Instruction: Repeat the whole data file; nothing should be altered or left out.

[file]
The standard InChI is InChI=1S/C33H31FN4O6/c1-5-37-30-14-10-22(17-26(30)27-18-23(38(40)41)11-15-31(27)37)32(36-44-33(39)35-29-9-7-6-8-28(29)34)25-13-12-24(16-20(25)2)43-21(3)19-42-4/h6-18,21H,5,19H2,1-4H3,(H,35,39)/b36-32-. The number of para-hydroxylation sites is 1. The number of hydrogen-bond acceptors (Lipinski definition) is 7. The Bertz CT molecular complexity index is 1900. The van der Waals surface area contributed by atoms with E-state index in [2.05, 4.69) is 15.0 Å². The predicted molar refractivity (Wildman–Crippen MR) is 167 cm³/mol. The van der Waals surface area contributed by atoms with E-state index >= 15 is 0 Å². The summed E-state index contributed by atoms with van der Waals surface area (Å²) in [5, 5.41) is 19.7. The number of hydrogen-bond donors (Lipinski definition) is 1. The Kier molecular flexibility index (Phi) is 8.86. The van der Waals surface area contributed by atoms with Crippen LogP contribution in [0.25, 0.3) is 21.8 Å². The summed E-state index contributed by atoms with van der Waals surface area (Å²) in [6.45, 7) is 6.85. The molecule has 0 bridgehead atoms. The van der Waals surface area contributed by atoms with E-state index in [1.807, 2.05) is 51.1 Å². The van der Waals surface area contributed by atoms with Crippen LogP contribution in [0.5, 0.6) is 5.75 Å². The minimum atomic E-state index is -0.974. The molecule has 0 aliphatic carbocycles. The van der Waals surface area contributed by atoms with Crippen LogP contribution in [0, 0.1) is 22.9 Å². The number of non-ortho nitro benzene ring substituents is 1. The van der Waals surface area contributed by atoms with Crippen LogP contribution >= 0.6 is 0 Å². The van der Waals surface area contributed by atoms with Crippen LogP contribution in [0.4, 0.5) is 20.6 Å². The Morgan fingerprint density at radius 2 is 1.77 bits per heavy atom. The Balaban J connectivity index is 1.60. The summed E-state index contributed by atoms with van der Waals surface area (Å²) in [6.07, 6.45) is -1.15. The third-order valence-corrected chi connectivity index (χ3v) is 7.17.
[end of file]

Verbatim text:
The standard InChI is InChI=1S/C33H31FN4O6/c1-5-37-30-14-10-22(17-26(30)27-18-23(38(40)41)11-15-31(27)37)32(36-44-33(39)35-29-9-7-6-8-28(29)34)25-13-12-24(16-20(25)2)43-21(3)19-42-4/h6-18,21H,5,19H2,1-4H3,(H,35,39)/b36-32-. The number of para-hydroxylation sites is 1. The number of hydrogen-bond acceptors (Lipinski definition) is 7. The Bertz CT molecular complexity index is 1900. The van der Waals surface area contributed by atoms with E-state index in [2.05, 4.69) is 15.0 Å². The predicted molar refractivity (Wildman–Crippen MR) is 167 cm³/mol. The van der Waals surface area contributed by atoms with E-state index >= 15 is 0 Å². The summed E-state index contributed by atoms with van der Waals surface area (Å²) in [5, 5.41) is 19.7. The number of hydrogen-bond donors (Lipinski definition) is 1. The Kier molecular flexibility index (Phi) is 8.86. The van der Waals surface area contributed by atoms with Crippen LogP contribution in [0.25, 0.3) is 21.8 Å². The summed E-state index contributed by atoms with van der Waals surface area (Å²) in [6.45, 7) is 6.85. The molecule has 0 bridgehead atoms. The van der Waals surface area contributed by atoms with E-state index in [1.807, 2.05) is 51.1 Å². The van der Waals surface area contributed by atoms with Crippen LogP contribution in [0.5, 0.6) is 5.75 Å². The minimum atomic E-state index is -0.974. The molecule has 0 aliphatic carbocycles. The van der Waals surface area contributed by atoms with Crippen LogP contribution in [0, 0.1) is 22.9 Å². The number of non-ortho nitro benzene ring substituents is 1. The van der Waals surface area contributed by atoms with Crippen LogP contribution >= 0.6 is 0 Å². The van der Waals surface area contributed by atoms with Crippen LogP contribution in [0.4, 0.5) is 20.6 Å². The Morgan fingerprint density at radius 2 is 1.77 bits per heavy atom. The Balaban J connectivity index is 1.60. The summed E-state index contributed by atoms with van der Waals surface area (Å²) in [6.07, 6.45) is -1.15. The third-order valence-corrected chi connectivity index (χ3v) is 7.17.